By ILAC Chair, Peter Unger and IAF Chair, Randy Dougherty
We are delighted to announce that World Accreditation Day will take place on June 9th 2011. This year’s theme is based on how accreditation is used to support the work of Regulators.
Accreditation provides confidence in the competence and integrity of conformity assessment activities that can be used to support the implementation of government policies and regulations that impact on health, welfare, security and the environment.
Government departments and regulatory authorities may specify in their public policies, government specifications and regulations that accredited bodies be used, and so gain confidence that competent bodies have been used to determine compliance with laws, regulations and specifications.
More and more Regulators throughout the world are recognising the benefits of using accreditation. For example, in the US, the Consumer Product Safety Commission (CPSC) for toy testing, the Nuclear Regulatory Commission (NRC) in the nuclear area, and the Food and Drug Administration (FDA) for food safety, have all made accreditation a core element of their policy making strategy. In Asia-Pacific, accreditation underpins the ASEAN (the Association of Southeast Asian Nations) sectoral MRA for electrical and electronic equipment as a means of meeting the mandatory requirements of each member and to support the implementation of the ASEAN Free Trade Area (AFTA). Whilst in Europe, a legal framework for the provision of accreditation services across Europe is written into Regulation, which recognises the benefits of accreditation by legislating that it be used as a means to show compliance with mandatory regulatory requirements.
The mainstream acceptance of accreditation by pan-regional bodies, and domestic regulators within individual governments, also helps member governments of the World Trade Organisation (WTO) to meet their responsibilities of the Technical Barriers to Trade Agreement (TBT Agreement). IAF and ILAC are now also mentioned as key players by the United Nations.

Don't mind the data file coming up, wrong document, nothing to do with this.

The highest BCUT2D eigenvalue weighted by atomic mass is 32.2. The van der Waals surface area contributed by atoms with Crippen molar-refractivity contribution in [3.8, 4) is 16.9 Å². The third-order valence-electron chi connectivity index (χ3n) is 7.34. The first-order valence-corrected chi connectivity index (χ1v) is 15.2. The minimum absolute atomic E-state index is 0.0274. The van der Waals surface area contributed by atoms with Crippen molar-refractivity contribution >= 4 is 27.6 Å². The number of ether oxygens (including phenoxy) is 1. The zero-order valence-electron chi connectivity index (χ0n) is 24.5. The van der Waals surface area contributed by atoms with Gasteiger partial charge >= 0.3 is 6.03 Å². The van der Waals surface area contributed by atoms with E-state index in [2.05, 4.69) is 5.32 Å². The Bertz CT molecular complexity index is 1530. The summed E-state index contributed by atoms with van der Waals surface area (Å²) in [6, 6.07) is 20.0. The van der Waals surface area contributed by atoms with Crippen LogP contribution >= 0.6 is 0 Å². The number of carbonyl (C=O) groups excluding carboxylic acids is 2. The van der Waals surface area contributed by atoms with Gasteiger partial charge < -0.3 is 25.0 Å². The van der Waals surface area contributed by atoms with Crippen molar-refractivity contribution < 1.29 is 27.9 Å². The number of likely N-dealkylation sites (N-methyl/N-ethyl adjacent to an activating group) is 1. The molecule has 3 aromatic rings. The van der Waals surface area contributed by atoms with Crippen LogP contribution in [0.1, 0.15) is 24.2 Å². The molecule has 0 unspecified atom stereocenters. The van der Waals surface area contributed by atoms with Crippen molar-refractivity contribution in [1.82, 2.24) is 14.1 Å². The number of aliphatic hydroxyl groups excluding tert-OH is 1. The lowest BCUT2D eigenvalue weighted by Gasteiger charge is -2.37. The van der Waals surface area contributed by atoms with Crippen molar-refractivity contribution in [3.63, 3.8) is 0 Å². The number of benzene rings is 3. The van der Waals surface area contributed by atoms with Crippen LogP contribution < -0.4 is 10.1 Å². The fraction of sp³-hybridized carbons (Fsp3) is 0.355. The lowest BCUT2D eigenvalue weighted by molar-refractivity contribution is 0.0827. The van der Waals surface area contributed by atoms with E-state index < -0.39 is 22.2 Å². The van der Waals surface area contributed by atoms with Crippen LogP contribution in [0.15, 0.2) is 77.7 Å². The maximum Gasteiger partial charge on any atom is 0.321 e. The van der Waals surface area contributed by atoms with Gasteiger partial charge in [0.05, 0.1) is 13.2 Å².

This increased recognition from Regulators was reflected in a survey of the ILAC Membership carried out in 2010, which reported that accreditation is used and accepted to support Government policy in all the 55 economies that responded. In fact, 77% of economies stated that their Regulators actually require results from accredited organisations. This represents an increase of 36% since 2002, demonstrating the value and confidence that Regulators derive from accreditation.
Whilst this growth represents strong progress, wider recognition remains a core objective for IAF and ILAC, both through the adoption of accreditation into new policy areas but also its expansion into new territories and regions. Accreditation is a proven tool that can be applied to a wide variety of assessment, approval or evaluation tasks that can be used to address a wide range of Regulatory requirements both in Developed or Developing economies. World Accreditation Day 2011 provides the ideal platform to build on this progress and to gain even wider recognition.